Dick McAuliffe is remembered around these parts for a variety of reasons: there was his unorthodox foot-in-the-bucket batting stance; his smooth transition from All-Star shortstop to MVP-caliber second baseman; his hitting into a season-ending double play on the last day of the 1967 season; his overall feistiness.
To Chicago White Sox pitcher Tommy John, the combative Detroit Tigers infielder with the Groucho Marx eyebrows is remembered simply — and painfully — as the guy who nearly ended his career one summer night at Tiger Stadium.
It was August 22, 1968, and the 28-year-old McAuliffe was in the midst of his finest season. The Tigers’ spark plug and leadoff hitter was on his way to 95 runs scored, 50 extra-base hits (he would lead the American League in both categories), and a seventh-place finish in MVP voting.
The White Sox were in a pissy mood, having dropped an extra-inning affair the night before when Jim Price hit a walk-off homer in the 10th. The Sox, who a year earlier had been involved in a historic four-team pennant chase that went down to the wire, were buried in ninth place, 29 games behind the Tigers.
John started the night having already hit a league-high 12 batsmen, including four Tigers in a single game back in June. McAuliffe led off the bottom half of the first with a single off the Sox southpaw, then came around to score on Willie Horton’s base hit. The Tigers were still holding onto a 1-0 lead when Mac came up to bat again in the third inning. This time the bags were empty with one out.
McAuliffe described John as a “lowball, sinker-slider type of pitcher with great control and not a great deal of velocity.” This time, however, John threw hard at Mac, spinning him around with one pitch and hitting the backstop with another. “Boy, if that thing hit me it would really put me away,” he told home plate umpire Al Salerno.
With the count at 3-2, McAuliffe dug in, thinking there was no way John was going to throw at him again. But the next pitch sailed over McAuliffe’s head.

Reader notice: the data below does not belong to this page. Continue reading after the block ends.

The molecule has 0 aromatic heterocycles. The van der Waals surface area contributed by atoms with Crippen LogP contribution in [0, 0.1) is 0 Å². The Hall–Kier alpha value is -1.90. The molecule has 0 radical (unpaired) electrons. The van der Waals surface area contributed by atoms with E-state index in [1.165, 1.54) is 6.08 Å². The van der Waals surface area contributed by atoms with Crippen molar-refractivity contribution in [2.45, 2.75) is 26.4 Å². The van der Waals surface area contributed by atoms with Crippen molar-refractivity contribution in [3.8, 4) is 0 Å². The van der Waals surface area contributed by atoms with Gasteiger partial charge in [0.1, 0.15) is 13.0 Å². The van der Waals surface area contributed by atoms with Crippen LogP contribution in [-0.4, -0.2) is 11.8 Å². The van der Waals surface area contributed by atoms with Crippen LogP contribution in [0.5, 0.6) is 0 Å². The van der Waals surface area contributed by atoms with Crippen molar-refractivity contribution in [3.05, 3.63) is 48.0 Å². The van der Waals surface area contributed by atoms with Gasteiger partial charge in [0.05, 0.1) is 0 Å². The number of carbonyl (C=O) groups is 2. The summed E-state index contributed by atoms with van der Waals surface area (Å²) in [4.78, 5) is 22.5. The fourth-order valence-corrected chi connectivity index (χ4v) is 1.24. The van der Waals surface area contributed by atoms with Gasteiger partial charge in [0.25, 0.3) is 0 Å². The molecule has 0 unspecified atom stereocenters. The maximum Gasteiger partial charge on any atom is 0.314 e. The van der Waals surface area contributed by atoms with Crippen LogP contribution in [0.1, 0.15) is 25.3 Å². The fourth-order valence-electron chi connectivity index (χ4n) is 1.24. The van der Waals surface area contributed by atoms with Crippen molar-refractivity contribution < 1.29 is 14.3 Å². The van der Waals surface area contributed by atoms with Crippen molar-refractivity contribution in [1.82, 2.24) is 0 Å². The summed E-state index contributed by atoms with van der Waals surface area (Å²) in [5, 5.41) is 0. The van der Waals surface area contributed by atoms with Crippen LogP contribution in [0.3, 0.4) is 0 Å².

“And now I’m mad,” McAuliffe recalled. “But not mad enough to go out and charge him.”
That quickly changed. As Mac started towards first base, he glared at his antagonist. John took a couple steps in, yelling, “What the fuck are you looking at?”
Like a bull exploding out of the chute, Mac rushed at John, who awkwardly tried to tackle him. Both hit the ground as the benches cleared. With players, coaches, and umps suddenly converging on the field, John emerged from the melee doubled over, clutching his left shoulder. Mac had driven his knee into John’s pitching shoulder, separating it. He was through for the season, an abrupt and agonizing end to a typically brilliant (10-5 record with 1.98 ERA) campaign.
After order was restored, Salerno tossed McAuliffe out of the game. He was replaced by Ray Oyler. Dennis Ribant came in to pitch for Chicago and wound up taking the loss in a 4-2 Tigers victory. The following day, American League president Joe Cronin ordered an immediate five-game suspension and a $250 fine for McAuliffe.
In the flurry of charges and counter-charges that followed, John insisted the last pitch had simply slipped out of his hand, an explanation nobody in Detroit was buying. McAuliffe’s importance was underscored by the team’s dismal performance without him in the lineup. The Tigers lost all but one of the games McAuliffe was forced to sit out. Each loss was by a single run.
It all worked out in the end, of course, as the Tigers went on to win the pennant and the World Series. “I didn’t do it purposely,” McAuliffe said many years later about the night he ruined John’s shoulder and his season, “but I know they were trying to take me out of the game.”